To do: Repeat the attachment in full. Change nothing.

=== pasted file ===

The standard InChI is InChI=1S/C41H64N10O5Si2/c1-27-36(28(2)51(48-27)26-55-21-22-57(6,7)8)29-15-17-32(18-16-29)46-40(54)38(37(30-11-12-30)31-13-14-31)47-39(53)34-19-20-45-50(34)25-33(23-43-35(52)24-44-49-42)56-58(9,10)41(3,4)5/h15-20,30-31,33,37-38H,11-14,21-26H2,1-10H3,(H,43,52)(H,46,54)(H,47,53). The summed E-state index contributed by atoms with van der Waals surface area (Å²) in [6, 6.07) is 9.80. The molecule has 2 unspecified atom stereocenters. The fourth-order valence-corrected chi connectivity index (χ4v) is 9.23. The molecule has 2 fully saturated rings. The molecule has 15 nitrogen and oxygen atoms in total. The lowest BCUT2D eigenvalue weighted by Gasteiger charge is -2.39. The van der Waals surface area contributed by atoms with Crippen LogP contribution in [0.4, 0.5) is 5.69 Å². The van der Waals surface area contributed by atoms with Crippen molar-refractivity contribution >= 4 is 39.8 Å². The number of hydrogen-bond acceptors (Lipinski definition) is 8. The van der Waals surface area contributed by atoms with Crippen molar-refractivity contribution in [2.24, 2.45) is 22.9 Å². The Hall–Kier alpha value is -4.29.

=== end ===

The standard InChI is InChI=1S/C41H64N10O5Si2/c1-27-36(28(2)51(48-27)26-55-21-22-57(6,7)8)29-15-17-32(18-16-29)46-40(54)38(37(30-11-12-30)31-13-14-31)47-39(53)34-19-20-45-50(34)25-33(23-43-35(52)24-44-49-42)56-58(9,10)41(3,4)5/h15-20,30-31,33,37-38H,11-14,21-26H2,1-10H3,(H,43,52)(H,46,54)(H,47,53). The summed E-state index contributed by atoms with van der Waals surface area (Å²) in [6, 6.07) is 9.80. The molecule has 2 unspecified atom stereocenters. The fourth-order valence-corrected chi connectivity index (χ4v) is 9.23. The molecule has 2 fully saturated rings. The molecule has 15 nitrogen and oxygen atoms in total. The lowest BCUT2D eigenvalue weighted by Gasteiger charge is -2.39. The van der Waals surface area contributed by atoms with Crippen LogP contribution in [0.4, 0.5) is 5.69 Å². The van der Waals surface area contributed by atoms with Crippen molar-refractivity contribution >= 4 is 39.8 Å². The number of hydrogen-bond acceptors (Lipinski definition) is 8. The van der Waals surface area contributed by atoms with Crippen molar-refractivity contribution in [2.24, 2.45) is 22.9 Å². The Hall–Kier alpha value is -4.29.